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Tuesday, October 11, 2011

The UK is a dysfunctional State

The UK is a dysfunctional State

It’s not nasty to fix our human rights problem

A debate about the flaws in the system must not be derailed by political point-scoring

"The difficulties caused by human rights laws far transcend any silly argument about a pet cat, and it is the duty of government ministers to deal with them, not to exploit them for political advantage".

"We cannot put right the wrongs of dysfunctional countries from the courtrooms of Britain".

Comment: Do we have a human rights problem? If so, what is the nature of the problem? Is it easy to fix?

In 1949 the UK signed up to the Council of Europe. Part of this deal is that the UK abides by the Articles of the Convention and this includes abiding by the Court decisions. The problem is that the UK tries to dilute their clear obligations. Part of the Interlaken Conference was designed to remind Member States of the Council of Europe about their obligations under the Convention.

The Committee on Legal Affairs and Human Rights welcomes the declaration and action plan which emerged from February’s high-level conference on the future of the European Court of Human Rights in Interlaken, especially its recognition of the basic principle that human rights must be guaranteed first and foremost at national level. Convention rights need to be better implemented nationally, states with major structural problems which give rise to repeated breaches of the Convention must deal with these more effectively, and Court judgments should be swiftly and fully executed.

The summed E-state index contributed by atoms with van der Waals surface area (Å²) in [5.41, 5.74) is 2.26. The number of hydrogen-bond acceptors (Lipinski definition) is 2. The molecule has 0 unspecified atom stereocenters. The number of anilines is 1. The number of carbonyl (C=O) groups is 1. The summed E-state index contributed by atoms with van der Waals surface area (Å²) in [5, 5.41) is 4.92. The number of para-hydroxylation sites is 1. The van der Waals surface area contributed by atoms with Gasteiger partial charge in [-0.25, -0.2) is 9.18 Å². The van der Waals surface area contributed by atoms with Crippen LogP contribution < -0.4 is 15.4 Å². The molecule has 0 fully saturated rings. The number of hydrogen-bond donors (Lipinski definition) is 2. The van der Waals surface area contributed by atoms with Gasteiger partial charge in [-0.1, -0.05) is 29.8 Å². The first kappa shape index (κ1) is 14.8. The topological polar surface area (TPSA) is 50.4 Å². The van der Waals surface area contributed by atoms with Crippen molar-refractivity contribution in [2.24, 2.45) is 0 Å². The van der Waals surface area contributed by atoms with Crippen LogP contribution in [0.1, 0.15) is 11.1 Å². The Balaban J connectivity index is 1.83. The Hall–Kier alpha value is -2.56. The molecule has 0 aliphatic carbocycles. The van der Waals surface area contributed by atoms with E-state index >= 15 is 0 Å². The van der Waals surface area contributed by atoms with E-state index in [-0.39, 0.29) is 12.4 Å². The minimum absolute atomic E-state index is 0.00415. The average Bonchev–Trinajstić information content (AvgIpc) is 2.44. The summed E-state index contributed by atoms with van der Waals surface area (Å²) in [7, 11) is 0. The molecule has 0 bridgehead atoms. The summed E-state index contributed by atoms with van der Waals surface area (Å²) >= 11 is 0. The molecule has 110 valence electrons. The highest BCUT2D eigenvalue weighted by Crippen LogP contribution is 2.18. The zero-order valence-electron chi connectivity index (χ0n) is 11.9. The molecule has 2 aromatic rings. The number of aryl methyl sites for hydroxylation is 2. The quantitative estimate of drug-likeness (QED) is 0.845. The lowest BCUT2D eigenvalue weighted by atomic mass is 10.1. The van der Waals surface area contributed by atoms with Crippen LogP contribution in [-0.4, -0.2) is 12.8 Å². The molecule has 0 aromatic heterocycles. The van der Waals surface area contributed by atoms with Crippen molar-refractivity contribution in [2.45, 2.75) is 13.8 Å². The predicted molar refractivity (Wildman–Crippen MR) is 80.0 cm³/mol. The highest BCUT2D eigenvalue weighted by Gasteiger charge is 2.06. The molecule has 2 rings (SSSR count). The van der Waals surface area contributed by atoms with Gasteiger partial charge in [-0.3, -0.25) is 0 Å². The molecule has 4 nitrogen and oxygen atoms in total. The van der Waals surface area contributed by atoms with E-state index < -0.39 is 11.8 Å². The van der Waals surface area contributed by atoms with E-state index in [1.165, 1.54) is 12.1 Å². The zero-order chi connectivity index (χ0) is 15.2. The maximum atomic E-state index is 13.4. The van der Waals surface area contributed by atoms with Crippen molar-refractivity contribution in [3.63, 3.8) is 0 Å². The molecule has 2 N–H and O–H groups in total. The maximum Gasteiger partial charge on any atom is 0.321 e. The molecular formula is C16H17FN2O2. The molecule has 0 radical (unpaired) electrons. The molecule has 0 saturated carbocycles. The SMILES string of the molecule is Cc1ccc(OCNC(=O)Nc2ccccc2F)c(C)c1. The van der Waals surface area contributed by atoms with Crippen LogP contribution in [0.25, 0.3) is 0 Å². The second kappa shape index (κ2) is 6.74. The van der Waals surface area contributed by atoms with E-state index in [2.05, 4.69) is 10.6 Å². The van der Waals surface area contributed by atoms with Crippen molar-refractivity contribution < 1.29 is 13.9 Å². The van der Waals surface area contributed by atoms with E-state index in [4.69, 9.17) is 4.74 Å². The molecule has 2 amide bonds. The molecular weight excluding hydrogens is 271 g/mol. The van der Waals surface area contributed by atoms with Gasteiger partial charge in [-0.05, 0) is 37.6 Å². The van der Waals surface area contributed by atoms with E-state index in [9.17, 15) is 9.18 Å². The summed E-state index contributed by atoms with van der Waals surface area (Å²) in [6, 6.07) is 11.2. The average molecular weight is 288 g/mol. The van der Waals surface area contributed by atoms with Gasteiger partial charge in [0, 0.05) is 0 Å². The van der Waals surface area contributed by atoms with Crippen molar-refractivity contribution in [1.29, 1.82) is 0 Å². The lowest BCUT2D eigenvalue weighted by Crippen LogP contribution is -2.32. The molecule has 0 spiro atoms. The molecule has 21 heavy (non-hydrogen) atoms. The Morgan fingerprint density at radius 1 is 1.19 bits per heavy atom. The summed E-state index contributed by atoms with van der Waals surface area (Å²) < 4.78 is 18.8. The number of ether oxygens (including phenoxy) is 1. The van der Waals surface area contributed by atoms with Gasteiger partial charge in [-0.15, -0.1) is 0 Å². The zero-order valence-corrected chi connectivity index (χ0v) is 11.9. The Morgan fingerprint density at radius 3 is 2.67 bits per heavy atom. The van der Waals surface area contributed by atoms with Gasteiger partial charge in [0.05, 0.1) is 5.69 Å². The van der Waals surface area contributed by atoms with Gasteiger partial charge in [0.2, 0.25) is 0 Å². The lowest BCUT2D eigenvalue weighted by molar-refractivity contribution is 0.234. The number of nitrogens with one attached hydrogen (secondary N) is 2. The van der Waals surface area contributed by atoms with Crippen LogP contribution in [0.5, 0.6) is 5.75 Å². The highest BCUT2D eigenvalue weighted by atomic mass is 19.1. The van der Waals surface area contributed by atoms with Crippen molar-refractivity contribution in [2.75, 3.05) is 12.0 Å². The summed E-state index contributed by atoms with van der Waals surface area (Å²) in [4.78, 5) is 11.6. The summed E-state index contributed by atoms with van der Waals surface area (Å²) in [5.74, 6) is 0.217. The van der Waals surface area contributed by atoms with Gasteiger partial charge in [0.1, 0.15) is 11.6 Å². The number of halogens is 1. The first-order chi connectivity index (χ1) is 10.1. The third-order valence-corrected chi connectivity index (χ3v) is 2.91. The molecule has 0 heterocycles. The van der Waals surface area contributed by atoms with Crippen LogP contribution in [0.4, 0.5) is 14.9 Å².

For their part, parliaments can play a key role in stemming the flood of applications by, for example, scrutinising draft laws to make sure they are compatible with Convention standards and keeping up the pressure on governments to execute Court judgments.

What Hirst v UK (No2), the Prisoners Votes Case, exposes is that there is a systemic failure. The UK is a dysfunctional State. I see no valid reason why we cannot put right this wrong from the courtrooms of Britain.

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